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Irish immigrants fleeing famine came to Butte

Donnchadh O Baoill addresses an audience Saturday afternoon at the Butte Public Archives. He gave a presentation on the Great Irish Famine and its affect on Irish immigration to America and Butte.

John Grant Emeigh / The Montana Standard

One of the darkest periods in Irish history would end up changing the dynamic and history of North America.

Irish speaker Donnchadh O Baoill talked about the impact the Great Irish Famine had on the population of Ireland and immigration to America and to Butte during a presentation at the Butte Archives Saturday as part of the Irish festival.

“It was the most pivotal part of modern Irish history,” he said of the famine.

The An Gorta Mor (The Great Hunger) occurred in Ireland from 1845 to 1852, and was the main cause of Irish migration to the United States. Many of these newly arrived Irish moved on to Butte, he said.

The famine, which was sparked by a potato blight and indifference from many in the British government, ended up killing an estimated one million people, O Baoill told the audience of more than 50 people. The wave of immigration that followed reduced the once 8.4 million population of Ireland by half.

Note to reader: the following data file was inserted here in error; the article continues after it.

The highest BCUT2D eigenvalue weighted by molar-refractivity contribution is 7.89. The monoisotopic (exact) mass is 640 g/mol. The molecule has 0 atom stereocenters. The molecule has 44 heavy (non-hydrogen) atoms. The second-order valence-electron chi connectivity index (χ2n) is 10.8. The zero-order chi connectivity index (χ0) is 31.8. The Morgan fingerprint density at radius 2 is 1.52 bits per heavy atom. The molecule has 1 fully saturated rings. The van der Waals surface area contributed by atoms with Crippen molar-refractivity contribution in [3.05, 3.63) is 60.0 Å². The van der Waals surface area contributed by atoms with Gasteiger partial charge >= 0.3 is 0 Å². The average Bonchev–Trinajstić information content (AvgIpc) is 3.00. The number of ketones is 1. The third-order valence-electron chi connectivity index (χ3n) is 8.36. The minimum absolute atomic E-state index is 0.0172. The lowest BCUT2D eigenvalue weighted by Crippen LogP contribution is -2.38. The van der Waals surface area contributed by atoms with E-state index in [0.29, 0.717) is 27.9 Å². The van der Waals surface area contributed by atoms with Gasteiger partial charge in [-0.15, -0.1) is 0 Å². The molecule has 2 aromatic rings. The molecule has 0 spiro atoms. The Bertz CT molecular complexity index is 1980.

Many of the surnames in Butte came from the west coast of Ireland — the poorest part of Ireland and the part that was most affected by the famine, O Baoill said.

The Irish immigrants who arrived in America would soon get involved with politics and form labor organizations. O Baoill says the oppressive treatment by harsh landlords in Ireland incited an activism in the Irish in America, who sought to protect their interests in a new country.

He also noted that the immigrants spoke the ancient Irish language when they first arrived. However, he said the language was quickly abandoned by most Irish in America as they assimilated to the new land.

He praised Butte and festivals like An Ri Ra which encourages people to embrace their Irish heritage. O Baoill said he hopes more people will try to revive the Irish language through classes and studies.

“This generation has an opportunity to take a new look at the past,” he said. “This enhances the community and gives it good self-esteem.”

— Reporter John Grant Emeigh may be reached via email at or phone at 496-5511. Follow him at


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